Welcome to the newest edition of The Why. “Why does the Confederate flag still fly high in South Carolina?” you ask? Good question. Timely too. (Mind you, we already touched upon this with a graphic on a recent edition about burning the American flag, mmmkay?)
No doubt this question was inspired by the shooting inside Emanuel African Methodist Episcopal Church in Charleston, South Carolina. Tom Foreman CNN recently noted that “even in the wake of overwhelming sadness, even amid charges of horrific crimes . . . the Confederate flag flying high above the grounds of the South Carolina capitol.”
Cornell Brooks, the president of the NAACP, cried out: “This was an act of racial terrorism. That symbol has to come down!”
(This is America, dude, but considering you would have to go back to being a nobody and work a normal job like everyone else if you didn’t go spouting off; we forgive your seeming ignorance about everyone’s rights as Americans.)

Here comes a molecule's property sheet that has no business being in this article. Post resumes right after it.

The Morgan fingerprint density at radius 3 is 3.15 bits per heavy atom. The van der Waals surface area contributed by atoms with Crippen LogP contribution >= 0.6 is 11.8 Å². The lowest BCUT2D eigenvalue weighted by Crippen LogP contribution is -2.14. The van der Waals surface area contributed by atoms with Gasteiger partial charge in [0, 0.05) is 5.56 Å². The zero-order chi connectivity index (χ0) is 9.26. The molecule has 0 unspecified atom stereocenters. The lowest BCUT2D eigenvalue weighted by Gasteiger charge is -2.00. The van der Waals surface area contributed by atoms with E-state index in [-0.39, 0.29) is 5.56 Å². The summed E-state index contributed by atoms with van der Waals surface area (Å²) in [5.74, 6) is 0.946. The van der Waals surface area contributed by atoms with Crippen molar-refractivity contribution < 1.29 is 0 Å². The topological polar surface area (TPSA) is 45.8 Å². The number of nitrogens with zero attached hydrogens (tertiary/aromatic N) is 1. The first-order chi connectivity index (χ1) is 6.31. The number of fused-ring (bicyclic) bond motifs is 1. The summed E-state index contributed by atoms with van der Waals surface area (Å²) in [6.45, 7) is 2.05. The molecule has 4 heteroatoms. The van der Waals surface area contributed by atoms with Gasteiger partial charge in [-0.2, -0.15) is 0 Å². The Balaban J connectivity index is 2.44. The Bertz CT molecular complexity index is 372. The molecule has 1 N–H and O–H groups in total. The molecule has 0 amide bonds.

So why does the Confederate flag still fly high in SC? (Why do liberals attach any meaning to the Confederate flag when they say no one should care about burning an American flag because it’s only a piece of cloth?)
Stupid political thinking aside, the Confederate flag still flies because it’s the law. Foreman confirms this:
He also confirms something else we have previously stated: The Confederate flag isn’t “about racism; it is about Southern pride and heritage.” He also reports that even the height of the “flag at the state capitol is mandated in the law — 30 feet.” He adds that “the flagpole lacks a pulley system, meaning that unless lawmakers vote to take it down, there is only one other position it can fly: all the way up.”
Throughout the South the Confederate flag is “an emblem of regional pride”. In fact, it’s part of the official SC state flag. Foreman also confirms that the Confederate flag “is an amalgam of several designs and was never the official banner of the whole South.” (Your rockin’ writer explained this awhile back, in fact.)
Majority rules obviously means nothing either. The SC population is less than 28 percent black and some of those folks could care less and/or have no issue with the flag.
No legislation to ban the flag has ever passed in South Carolina. Even our half-black president believes the Confederate flag (according to Washington officials) “has a place in America.”
You ask the questions. We provide the answers.
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